Denys Johnson-Davies, an Englishman living in Cairo "who translated more than 30 Arabic novels, short story collections and anthologies," died May 22, the New York Times reported. He was 94. Johnson-Davies "made it his life's mission to bring the writers he loved, and in many cases knew personally, to an international audience" and became "a one-man cottage industry, translating more than 30 Arabic novels, short-story collections and anthologies, including the works of the Egyptian writers Tawfik al-Hakim and Mohamed el-Bisatie; the Iraqi writer Abdul Malek Nuri; and the Palestinian poet Mahmoud Darwish."
He was best known for his translations of Naguib Mahfouz, "whom he came to know in Cairo immediately after World War II, well before many Egyptians were even acquainted with his work," the Times noted. After Mahfouz won the Nobel Prize in Literature, Johnson-Davies translated his The Time and the Place & Other Stories (1991), The Journey of Ibn Fattouma (1992), Arabian Nights and Days (1995) and Echoes of an Autobiography (1997).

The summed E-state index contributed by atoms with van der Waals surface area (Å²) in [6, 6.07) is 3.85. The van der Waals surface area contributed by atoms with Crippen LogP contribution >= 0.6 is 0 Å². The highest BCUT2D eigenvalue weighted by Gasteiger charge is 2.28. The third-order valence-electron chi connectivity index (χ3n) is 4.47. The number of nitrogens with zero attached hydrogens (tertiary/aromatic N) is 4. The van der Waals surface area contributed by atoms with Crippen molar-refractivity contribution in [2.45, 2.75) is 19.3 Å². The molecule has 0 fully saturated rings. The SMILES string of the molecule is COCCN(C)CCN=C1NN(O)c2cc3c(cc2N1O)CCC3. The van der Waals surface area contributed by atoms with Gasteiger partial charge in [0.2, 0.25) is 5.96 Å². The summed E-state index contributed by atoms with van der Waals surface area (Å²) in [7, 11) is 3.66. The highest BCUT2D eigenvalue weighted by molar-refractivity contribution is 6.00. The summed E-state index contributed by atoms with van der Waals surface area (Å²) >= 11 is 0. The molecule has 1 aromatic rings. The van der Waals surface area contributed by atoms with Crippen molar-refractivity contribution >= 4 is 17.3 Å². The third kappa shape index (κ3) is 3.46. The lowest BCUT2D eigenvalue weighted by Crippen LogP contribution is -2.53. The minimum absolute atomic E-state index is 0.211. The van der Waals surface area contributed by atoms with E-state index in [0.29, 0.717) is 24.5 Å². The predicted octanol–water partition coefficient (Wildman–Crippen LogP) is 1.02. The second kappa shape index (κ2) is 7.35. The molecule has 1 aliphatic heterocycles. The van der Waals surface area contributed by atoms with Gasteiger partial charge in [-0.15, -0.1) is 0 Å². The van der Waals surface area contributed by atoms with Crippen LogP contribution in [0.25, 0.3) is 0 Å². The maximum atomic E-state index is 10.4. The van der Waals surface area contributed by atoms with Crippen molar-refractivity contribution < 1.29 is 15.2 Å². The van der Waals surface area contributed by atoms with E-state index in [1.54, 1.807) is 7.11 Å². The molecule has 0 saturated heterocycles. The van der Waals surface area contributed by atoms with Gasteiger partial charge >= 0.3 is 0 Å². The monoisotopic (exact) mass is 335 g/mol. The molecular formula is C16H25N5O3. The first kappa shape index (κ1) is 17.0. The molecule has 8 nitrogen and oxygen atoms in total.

Called "the leading Arabic-English translator of our time" by Edward Said, Johnson-Davies "exposed Western readers to the diversity of contemporary Arabic literature in a series of important anthologies. These included Egyptian Short Stories (1978), Under the Naked Sky: Short Stories From the Arab World (2001) and The Anchor Book of Modern Arabic Fiction (2006)," the Times wrote. His most recent work of translation, Homecoming: 60 Years of Egyptian Short Stories, was published by the American University in Cairo Press in 2012.